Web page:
Can changes in diet improve children’s cognition? Everyone agrees that in one way or another diet has an impact on children’s cognitive abilities. Although there are many studies exploring links between diet and behaviour, there are also lots of holes in our knowledge.
One area of particular focus has been the claim that ingesting fish oil supplements either boosts learning in typically developing children or helps children with developmental difficulties, such as Attention Deficit Hyperactivity Disorder (ADHD), overcome behavioural problems. Fish and shellfish contain Omega-3 fatty acids, which, along with Omega-6, are known as essential fatty acids (EFAs). ‘Essential’ because the body isn’t able to produce them itself, but rather relies on dietary intake. EFAs have a substantial impact on how the brain functions. Despite the necessity of fatty acids for healthy brain function, the benefit of taking dietary supplements containing EFAs (usually Omega-3) has been far from clear. Few studies have shown robust effects of supplements in typically developing, healthy children. There is more evidence of the impact of EFA supplements in reducing ADHD-related symptoms in children with developmental disorders, although even here changes are relatively small and inconsistent.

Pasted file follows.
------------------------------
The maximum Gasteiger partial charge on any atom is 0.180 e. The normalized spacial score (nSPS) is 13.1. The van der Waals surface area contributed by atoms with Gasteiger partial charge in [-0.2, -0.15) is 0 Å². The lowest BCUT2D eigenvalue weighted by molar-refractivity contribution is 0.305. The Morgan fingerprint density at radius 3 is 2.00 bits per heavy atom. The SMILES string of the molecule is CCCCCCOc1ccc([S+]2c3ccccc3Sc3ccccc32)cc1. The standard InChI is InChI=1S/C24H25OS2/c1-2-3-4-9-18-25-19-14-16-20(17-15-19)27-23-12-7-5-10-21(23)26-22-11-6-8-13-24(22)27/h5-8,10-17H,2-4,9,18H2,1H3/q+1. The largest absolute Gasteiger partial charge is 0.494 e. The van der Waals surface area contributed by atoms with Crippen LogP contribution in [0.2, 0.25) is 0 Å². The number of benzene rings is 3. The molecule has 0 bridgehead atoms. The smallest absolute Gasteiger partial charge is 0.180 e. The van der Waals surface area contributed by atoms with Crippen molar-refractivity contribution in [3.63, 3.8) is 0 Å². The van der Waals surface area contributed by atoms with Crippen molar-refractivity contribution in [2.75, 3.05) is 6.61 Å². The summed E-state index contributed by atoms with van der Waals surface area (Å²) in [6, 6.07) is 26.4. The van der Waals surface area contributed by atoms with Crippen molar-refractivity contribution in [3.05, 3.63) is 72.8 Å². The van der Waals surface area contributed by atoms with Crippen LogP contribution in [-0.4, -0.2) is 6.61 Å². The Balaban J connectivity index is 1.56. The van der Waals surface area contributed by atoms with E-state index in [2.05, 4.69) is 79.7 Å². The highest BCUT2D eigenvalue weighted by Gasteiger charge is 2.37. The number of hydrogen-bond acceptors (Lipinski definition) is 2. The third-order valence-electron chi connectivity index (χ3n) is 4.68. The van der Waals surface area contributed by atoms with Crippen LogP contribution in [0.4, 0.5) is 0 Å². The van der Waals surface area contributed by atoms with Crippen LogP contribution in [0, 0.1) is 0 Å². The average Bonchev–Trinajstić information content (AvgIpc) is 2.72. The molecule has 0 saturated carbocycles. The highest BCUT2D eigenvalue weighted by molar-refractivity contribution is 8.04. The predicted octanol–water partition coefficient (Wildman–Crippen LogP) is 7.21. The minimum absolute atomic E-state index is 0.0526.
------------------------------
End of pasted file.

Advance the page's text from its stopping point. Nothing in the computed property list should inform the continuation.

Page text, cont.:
In a recent paper, researchers reported evidence that taking fish oil supplements improved reading in 9 year old mainstream children in Sweden. The paper, by Mats Johnson and colleagues appears in the Journal of Child Psychology and Psychiatry. The researchers gave omega 3/6 supplements to 64 9-year-old-children in Sweden over a 3-month period, compared to a group of 58 children given a placebo. The control group were then given the supplements for 3 further months to see whether, if fish oils had an effect, these children then showed the same gains. A battery of reading tests (e.g,. of phonological skills, visual analysis skills, naming skills) were given to the children before and after taking the supplements. Parents also rated their children on various scales, including language and communication skills. From the battery, three tests showed reliable improvements of the supplements compared to the controls: phonological decoding time, visual analysis time, and phonological decoding. The reading benefits were stronger in poorer readers, in boys, and in children with higher ADHD symptoms (though no children symptoms marked enough to suggest a diagnosis of ADHD). Parent ratings did not show any changes (including in ADHD symptoms). The results suggest that while the supplements were effective in a mainstream school sample, they only benefitted some. They had stronger effects in the lower performing children, and diminishing returns in the better readers. This is consistent with the idea that in children who already have diets with sufficient essential fatty acids, supplements confer no extra benefit. However, children with attention problems in particular may show treatment benefits on reading.